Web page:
The reality of the needless abuse and exploitation of billions of animals hit us and we found ourselves regularly heartbroken and in shock. We were in vegan social media groups so naturally became exposed to videos from activists documenting the senseless murder of baby calves whilst others were watching on, huddled in a corner in fear, witnessing the sorrow in a pigs eyes as it sat in protest yet got brutaly dragged by humans by it’s ears to its death in a gas chamber and watched bouncing fluffy male chicks, just hatched, being chucked in a macerator alive.
Once we had removed ourselves from being part of the cause and understood that we didn’t need to be doing any of it, the practices just seemed archaic and barbaric and it really was so emotive, we sometimes felt like we were in our own world. Why is this happening? Why doesn’t anyone else care? Why are people paying for this? It’s unhealthy, it’s destroying biodiversity and it’s a living hell for the animals. In this day and age these outdated, unethical practices are totally unnecessary where us humans have so much choice.
But then we were just like everyone else not too long ago and if I hadn’t started reading that book I may have never realised many things and felt such a passion about all of this. The nutrition side is very important to me but I am completely vegan for the animals now and I will never, ever go back. I don’t care if my food tastes bland forever, I can’t be a part of it. I think many people would feel the same, they just haven’t exposed themselves to it all. It really is a very different reality.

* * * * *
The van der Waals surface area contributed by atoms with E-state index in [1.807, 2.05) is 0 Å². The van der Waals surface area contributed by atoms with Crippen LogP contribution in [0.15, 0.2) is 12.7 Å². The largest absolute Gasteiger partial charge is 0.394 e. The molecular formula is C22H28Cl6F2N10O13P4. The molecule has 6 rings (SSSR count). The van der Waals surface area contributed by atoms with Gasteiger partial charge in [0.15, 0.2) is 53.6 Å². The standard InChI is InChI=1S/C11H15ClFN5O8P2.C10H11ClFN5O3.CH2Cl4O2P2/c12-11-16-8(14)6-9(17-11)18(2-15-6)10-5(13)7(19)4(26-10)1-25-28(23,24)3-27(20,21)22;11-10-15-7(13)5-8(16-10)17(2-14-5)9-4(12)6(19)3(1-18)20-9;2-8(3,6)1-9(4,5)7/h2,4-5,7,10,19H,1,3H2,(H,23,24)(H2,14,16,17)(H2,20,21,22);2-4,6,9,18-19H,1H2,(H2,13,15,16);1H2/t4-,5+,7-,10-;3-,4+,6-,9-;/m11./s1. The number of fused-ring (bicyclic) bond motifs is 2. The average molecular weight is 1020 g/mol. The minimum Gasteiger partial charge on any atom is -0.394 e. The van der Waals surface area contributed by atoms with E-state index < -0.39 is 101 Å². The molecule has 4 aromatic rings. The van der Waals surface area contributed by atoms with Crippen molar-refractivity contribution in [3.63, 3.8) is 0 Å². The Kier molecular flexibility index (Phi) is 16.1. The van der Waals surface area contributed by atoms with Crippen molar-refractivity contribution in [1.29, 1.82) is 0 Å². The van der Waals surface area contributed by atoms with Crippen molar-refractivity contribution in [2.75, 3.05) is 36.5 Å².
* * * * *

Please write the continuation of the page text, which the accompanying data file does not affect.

It very quickly became clear that being vegan was not much fun in a non vegan world. Socially, you are a minority group (often of 1!)… work cake days and social gatherings become awkward, feeling like you are making life unnecessarily difficult for people, being fussy and rude, and turning down their kindness. Conversations on the subject were awkward. The last thing that I wanted to do was be the preachy vegan at the buffet bar so every time I was asked ‘how can you not miss bacon?’ I found myself just laughing it off and mocking myself as some sort of crazy weirdo because the depth of my feelings would be too controversial for that moment and I didn’t feel like I knew where to start or how to say what I think about bacon without making everyone feel uncomfortable and like I was judging them.
At the end of the day we are all just doing what we feel is right for ourselves based on the information in front of us and our own life experiences, I don’t think its my place to judge people unfairly… after all, this was a way of life that I had been happy living until not too long ago and that generations have been living for thousands of years with no question. A way of life that has been promoted as healthy and essential.
I will never forget how the cognitive dissonance that I had was so ingrained that the reality of ‘life’ for these animals wasn’t even part of my thought processes, animals were products on supermarket shelves. In order for the narrative to change, education has to change. I have great faith that when this information becomes mainstream many people will have a desire to do things differently. It’s about exposure and I began to have a burning desire to help add to the conversation.
I think many people think that it must be really tough being vegan, but the truth is, once you’re done, you’re done, almost daily I think of those animals eyes, defeatedly peering up from under their eyelids, shaking in terror. It comes so naturally now to not be part of it and the only strength we have to find is to live in a society that’s not set up in a way that makes being vegan easy. In fact the silver lining of the pandemic for us has been to live in our own little world, away from the often harsh judgement and disdain that society has for our way of life. Thankfully as we emerge from the other side, outlooks are slowly beginning to change, largely due to the increased media attention regarding the devastating environmental impacts that this way of life has contributed to.